Ethics and RFPs

This is one in a regular series of blog posts on planning ethics issues.


A successful project requires a mutually supportive relationship between public agencies and private consultants, including communication and honesty throughout the project, starting with the Request for Proposal (RFP).

Yes, even before a project is undertaken — during the period when the project is bid out and proposals are received — planners have key ethical responsibilities to consider.

The following are real-world case studies relating to the RFP processes. They include specific aspects of the AICP Code of Ethics and Professional Conduct that should be reviewed when considering a planner’s appropriate courses of action. The discussion points in each case study are taken from actual discussions that have occurred during National Planning Conference sessions, while the conclusions were developed by the authors.


Case #1

Scenario

After a public agency publishes a RFP, a planner at the agency reaches out to a consulting firm and encourages them to bid. He specifically tells the firm: “We're looking for your approach as it's different than what we've worked with before.”

Code of Ethics Considerations

  • Principle #2c: "We shall avoid a conflict of interest or even the appearance of a conflict of interest in accepting assignments from clients or employers."
  • Rule of Conduct #8: "We shall not, as public officials or employees, engage in private communications with planning process participants if the discussions relate to a matter over which we have authority to make a binding, final determination if such private communications are prohibited by law or by agency rules, procedures, or custom.

Discussion

  • Does it show some form of favoritism if the agency only reaches out to one firm in this manner?
  • Is it a conflict of interest if the agency reaches out to multiple firms?
  • Is the key issue that the RFP is released before the planner reaches out to the firm?
  • Are there any other ethical implications if the agency (or its staff) speak to the firm prior to publication?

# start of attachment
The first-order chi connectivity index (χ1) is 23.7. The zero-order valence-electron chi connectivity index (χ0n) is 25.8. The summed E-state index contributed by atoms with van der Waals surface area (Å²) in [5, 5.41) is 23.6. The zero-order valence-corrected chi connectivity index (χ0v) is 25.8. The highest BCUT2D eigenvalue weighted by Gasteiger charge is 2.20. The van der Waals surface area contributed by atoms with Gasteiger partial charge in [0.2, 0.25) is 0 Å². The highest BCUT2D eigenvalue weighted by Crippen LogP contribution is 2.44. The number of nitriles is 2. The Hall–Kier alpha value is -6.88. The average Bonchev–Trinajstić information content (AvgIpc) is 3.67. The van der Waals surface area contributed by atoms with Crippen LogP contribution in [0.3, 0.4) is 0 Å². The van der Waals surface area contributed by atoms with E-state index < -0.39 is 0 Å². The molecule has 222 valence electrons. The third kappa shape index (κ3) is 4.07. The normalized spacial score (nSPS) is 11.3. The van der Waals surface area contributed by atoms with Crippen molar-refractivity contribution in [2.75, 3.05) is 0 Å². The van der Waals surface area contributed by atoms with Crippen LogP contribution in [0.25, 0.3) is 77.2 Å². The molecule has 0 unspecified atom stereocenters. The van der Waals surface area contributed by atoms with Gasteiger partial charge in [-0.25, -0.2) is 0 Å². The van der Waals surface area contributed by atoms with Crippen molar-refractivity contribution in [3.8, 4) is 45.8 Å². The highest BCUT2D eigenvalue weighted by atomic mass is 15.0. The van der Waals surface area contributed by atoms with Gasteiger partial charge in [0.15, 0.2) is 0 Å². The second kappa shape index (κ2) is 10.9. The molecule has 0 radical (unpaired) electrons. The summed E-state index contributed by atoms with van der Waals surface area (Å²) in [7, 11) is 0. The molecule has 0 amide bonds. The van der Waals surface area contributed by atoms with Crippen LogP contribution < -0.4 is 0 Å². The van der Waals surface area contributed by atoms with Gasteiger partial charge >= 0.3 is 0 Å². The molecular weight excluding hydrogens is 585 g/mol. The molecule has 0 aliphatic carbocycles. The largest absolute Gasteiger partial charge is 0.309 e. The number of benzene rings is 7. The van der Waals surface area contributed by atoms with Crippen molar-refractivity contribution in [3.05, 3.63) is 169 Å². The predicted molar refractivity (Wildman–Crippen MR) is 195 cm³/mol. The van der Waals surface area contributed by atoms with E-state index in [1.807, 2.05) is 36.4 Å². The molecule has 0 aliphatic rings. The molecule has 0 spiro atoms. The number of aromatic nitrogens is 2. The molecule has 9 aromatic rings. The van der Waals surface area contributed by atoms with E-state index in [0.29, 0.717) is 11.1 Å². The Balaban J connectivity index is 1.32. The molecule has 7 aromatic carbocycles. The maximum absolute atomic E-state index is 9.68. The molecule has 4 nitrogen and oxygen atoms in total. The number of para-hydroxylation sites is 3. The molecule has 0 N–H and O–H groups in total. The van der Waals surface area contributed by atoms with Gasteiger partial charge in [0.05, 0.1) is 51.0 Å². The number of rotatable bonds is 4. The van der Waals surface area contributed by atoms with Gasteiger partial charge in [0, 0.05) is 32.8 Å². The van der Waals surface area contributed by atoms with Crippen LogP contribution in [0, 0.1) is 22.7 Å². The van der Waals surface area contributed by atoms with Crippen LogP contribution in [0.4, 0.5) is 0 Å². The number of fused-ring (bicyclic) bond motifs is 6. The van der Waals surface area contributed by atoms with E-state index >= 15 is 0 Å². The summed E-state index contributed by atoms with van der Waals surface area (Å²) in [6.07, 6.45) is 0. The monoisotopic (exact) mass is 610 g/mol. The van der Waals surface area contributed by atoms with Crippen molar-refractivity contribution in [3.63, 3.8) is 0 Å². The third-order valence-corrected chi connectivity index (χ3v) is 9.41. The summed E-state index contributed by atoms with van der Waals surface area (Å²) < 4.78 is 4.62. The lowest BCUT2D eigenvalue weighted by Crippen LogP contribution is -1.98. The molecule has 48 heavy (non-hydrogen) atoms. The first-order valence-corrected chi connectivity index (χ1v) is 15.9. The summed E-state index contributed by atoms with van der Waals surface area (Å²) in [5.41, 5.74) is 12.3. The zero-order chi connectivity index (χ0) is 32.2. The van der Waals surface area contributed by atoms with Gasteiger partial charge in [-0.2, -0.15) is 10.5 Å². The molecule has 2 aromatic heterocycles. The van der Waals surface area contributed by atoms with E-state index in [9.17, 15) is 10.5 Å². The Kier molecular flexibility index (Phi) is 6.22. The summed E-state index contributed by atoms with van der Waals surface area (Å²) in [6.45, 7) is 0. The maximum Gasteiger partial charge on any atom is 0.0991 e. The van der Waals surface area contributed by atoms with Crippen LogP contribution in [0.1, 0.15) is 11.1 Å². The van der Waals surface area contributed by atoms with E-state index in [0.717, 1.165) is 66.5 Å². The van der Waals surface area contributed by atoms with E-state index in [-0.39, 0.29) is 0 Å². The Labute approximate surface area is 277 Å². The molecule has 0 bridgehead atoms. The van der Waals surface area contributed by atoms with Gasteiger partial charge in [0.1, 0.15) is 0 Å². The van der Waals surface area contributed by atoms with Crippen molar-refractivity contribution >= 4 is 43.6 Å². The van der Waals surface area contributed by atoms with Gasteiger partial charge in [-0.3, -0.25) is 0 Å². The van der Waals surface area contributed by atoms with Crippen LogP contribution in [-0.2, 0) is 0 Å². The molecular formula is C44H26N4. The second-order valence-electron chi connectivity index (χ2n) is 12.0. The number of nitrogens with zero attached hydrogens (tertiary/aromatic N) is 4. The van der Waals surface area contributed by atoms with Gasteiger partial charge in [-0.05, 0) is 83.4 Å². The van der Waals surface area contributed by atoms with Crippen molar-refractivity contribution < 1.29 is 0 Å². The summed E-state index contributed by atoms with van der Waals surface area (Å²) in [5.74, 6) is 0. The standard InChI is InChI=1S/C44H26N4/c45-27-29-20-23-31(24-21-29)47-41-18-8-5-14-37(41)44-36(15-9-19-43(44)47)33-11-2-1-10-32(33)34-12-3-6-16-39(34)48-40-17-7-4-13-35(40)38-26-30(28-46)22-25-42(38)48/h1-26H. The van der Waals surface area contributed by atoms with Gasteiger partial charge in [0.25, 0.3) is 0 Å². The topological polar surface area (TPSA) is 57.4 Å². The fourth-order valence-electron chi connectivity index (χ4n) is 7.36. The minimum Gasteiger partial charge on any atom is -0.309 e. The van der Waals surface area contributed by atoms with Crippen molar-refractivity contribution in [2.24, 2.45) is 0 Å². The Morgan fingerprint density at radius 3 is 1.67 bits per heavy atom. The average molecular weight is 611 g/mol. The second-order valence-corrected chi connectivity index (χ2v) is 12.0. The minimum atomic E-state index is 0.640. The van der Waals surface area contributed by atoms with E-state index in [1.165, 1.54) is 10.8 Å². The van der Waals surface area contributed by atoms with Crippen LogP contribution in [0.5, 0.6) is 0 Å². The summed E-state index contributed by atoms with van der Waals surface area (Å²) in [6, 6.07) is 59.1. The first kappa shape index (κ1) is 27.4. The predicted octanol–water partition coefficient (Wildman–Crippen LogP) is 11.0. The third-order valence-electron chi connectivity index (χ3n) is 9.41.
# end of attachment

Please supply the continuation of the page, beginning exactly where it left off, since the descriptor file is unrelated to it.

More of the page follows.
Conclusion

If the reaching out to a firm was done before the RFP was published, the agency should consider addressing this request in the RFP; that is, the RFP should say the agency is looking for an innovative approach. Another approach is for the agency to consider "innovative" approaches or technique as something the proposals will be scored on.

In dealing with an RFP, you need to ensure that all communications between agency and firms are professional and transparent. Once the RFP is published, you should avoid discussing: the RFP, any desired qualifications, or the agency's "desires." You only should accept written questions during the RFP process, and you need to publish all of the questions and responses for all of the firms. This will all help to avoid "even the appearance of a conflict of interest," per the Code of Ethics.


Case #2

Scenario

An agency releases a Request for Qualifications (RFQ) that highlights the need for a small team that will be able to focus on this project. After the Qualifications packets are received and reviewed by the agency, one firm is selected as the top respondent, due to its streamlined and focused team.

The agency then requests the firm to provide a full scope and fee. As part of its response, the size of the firm's project team doubles in number. Feeling burned, the agency now is forced to spend significant time negotiating the scope and fee, instead of proceeding with the project.

Code of Ethics Considerations

  • Rule of Conduct #10: We shall neither deliberately, nor with reckless indifference, misrepresent the qualifications, views and findings of other professionals.
  • Rule of Conduct #12: We shall not misstate our education, experience, training, or any other facts which are relevant to our professional qualifications.